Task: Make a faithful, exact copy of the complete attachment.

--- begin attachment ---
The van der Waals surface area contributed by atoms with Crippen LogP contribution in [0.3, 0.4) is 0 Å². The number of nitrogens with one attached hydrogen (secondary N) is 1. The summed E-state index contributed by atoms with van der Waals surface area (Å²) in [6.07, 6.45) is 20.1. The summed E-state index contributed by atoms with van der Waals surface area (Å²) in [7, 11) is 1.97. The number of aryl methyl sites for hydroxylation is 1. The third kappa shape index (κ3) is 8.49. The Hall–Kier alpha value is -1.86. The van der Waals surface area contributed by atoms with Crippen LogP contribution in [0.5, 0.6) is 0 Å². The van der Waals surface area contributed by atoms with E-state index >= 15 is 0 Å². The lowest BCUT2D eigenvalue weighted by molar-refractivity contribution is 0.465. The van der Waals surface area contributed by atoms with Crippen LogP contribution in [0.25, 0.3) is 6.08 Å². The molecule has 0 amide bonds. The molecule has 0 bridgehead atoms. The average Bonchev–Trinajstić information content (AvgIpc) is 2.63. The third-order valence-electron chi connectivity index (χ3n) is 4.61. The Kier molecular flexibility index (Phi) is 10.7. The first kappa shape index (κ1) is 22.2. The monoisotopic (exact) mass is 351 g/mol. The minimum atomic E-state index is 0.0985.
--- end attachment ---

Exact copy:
The van der Waals surface area contributed by atoms with Crippen LogP contribution in [0.3, 0.4) is 0 Å². The number of nitrogens with one attached hydrogen (secondary N) is 1. The summed E-state index contributed by atoms with van der Waals surface area (Å²) in [6.07, 6.45) is 20.1. The summed E-state index contributed by atoms with van der Waals surface area (Å²) in [7, 11) is 1.97. The number of aryl methyl sites for hydroxylation is 1. The third kappa shape index (κ3) is 8.49. The Hall–Kier alpha value is -1.86. The van der Waals surface area contributed by atoms with Crippen LogP contribution in [0.5, 0.6) is 0 Å². The van der Waals surface area contributed by atoms with E-state index >= 15 is 0 Å². The lowest BCUT2D eigenvalue weighted by molar-refractivity contribution is 0.465. The van der Waals surface area contributed by atoms with Crippen LogP contribution in [0.25, 0.3) is 6.08 Å². The molecule has 0 amide bonds. The molecule has 0 bridgehead atoms. The average Bonchev–Trinajstić information content (AvgIpc) is 2.63. The third-order valence-electron chi connectivity index (χ3n) is 4.61. The Kier molecular flexibility index (Phi) is 10.7. The first kappa shape index (κ1) is 22.2. The monoisotopic (exact) mass is 351 g/mol. The minimum atomic E-state index is 0.0985.